New White House Chief of Staff John Kelly and President...

New White House Chief of Staff John Kelly and President Donald Trump at the White House on Monday. Credit: AFP / Getty Images / Jim Watson

There was a kid in junior high school everyone was terrified of — we’ll call him Jimmy C.

When Jimmy C. walked the hallways of Pelham Memorial High School circa 1975, the river of students scurrying between classrooms immediately parted. Engaging him was madness; you’d end up shoved, punched or having your books “spilled” to the floor. So we’d hug the lockers while Jimmy walked center aisle.

One day Jimmy disappeared. I can’t recall what prompted his extraction from school. Rumor was he got “sent to juvie,” though none of us truly knew what “juvie” was. We didn’t much care, so long as he was out of our hair.

But about six months later, there was Jimmy’s picture in the local paper, The Pelham Sun. He hadn’t been arrested — he’d won some award at The New York Military Academy in upstate Cornwall the same academy to which President Donald Trump was sent as an errant 13-year-old boy. We seventh-graders were sure it was all a ruse; no way Jimmy C. had turned a corner. But when he next visited our school, and the time after that, he was a markedly changed person. He had found discipline.

Memories of Jimmy C. immediately came to mind when President Donald Trump announced that retired Marine Corps Gen. John F. Kelly would be taking over as White House chief of staff. It made perfect sense. From day one it was clear that the president lacked confidence in outgoing Chief of Staff Reince Priebus, but more important, from day one there has been chaos within this administration. It desperately needs fixing.

Short-lived White House communications director, Anthony Scaramucci, mistakenly hinted at the problem in one of his first interviews by employing what he called an old Italian expression (The Greeks and Chinese would argue that). “The fish stinks from the head down,” he announced — before quickly and unconvincingly explaining that he didn’t mean Trump.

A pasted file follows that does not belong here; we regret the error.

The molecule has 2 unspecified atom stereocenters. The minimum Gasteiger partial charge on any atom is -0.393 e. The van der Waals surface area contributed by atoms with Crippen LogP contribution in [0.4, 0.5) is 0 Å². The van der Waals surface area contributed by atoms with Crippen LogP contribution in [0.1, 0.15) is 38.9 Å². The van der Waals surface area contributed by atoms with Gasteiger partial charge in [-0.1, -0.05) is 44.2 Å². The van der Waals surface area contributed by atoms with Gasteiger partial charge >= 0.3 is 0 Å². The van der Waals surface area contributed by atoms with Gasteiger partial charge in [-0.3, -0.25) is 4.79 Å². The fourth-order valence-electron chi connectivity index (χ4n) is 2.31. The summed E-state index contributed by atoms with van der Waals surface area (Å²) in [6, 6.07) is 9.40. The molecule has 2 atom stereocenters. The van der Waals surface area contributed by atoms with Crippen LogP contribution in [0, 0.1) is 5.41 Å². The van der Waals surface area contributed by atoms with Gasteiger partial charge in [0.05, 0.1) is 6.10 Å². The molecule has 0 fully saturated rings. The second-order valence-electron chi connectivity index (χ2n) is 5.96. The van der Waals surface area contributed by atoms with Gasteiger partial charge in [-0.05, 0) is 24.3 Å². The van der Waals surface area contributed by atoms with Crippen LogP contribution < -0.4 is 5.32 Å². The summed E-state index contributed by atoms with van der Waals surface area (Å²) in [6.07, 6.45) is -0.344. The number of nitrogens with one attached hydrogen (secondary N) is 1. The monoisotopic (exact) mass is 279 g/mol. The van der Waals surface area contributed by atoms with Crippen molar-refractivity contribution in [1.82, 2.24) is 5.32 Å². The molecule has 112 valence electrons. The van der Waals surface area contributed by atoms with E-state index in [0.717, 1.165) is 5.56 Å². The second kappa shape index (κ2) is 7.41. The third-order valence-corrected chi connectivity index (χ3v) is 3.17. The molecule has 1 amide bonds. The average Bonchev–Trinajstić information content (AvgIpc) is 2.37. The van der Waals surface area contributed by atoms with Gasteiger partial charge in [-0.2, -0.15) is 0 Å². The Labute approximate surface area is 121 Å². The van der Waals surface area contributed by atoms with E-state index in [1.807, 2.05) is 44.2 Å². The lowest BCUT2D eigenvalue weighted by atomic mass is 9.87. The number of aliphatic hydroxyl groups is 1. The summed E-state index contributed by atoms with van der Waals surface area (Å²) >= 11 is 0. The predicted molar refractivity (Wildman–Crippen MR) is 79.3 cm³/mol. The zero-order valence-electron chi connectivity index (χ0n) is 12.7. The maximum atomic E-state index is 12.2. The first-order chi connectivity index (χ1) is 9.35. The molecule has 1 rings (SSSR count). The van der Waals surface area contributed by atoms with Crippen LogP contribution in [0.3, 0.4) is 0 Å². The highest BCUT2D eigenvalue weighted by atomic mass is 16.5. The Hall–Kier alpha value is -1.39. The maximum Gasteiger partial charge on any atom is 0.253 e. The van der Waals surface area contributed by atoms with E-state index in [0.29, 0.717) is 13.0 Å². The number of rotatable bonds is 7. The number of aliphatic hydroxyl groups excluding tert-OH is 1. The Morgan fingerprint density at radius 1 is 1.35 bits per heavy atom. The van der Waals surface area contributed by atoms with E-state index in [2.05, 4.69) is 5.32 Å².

I’ve always known the expression as “the fish rots from the head down,” and I’ve found it unalterably true in all the jobs I’ve held and in all the organizations with which I’ve been associated. When the person at the top isn’t grounded, the whole thing comes apart.

I’m no psychologist, but I can’t help thinking that Trump’s appointment of Kelly is a call for aid from a man who recalls the security of discipline he experienced as a boy. He knows he needs help.

There are conflicting reports about Trump’s performance at military school. By some accounts he was a star cadet. Others suggest he acted out even there.

“Even at an academy renowned for imposing strict standards on its cadets, Trump often managed to play by his own rules,” one 2016 report reads. “He often left campus on weekends and drew the envy of fellow students for his habit of bringing attractive women to the school. He also stirred resentment from some in his orbit.”

What’s incontrovertible is that Trump did what was necessary to graduate from The New York Military Academy in 1964, and he went on to achieve a great deal, including winning the highest office in the land.

The question before the nation now isn’t whether Kelly can impose discipline on the Trump cabinet — he immediately canned Scaramucci for vulgarity — but whether he can instill it in Trump himself. Can Kelly reawaken in our commander in chief the habits that put Jimmy C. on the right track?

One can only hope.

William F. B. O’Reilly is a consultant to Republicans.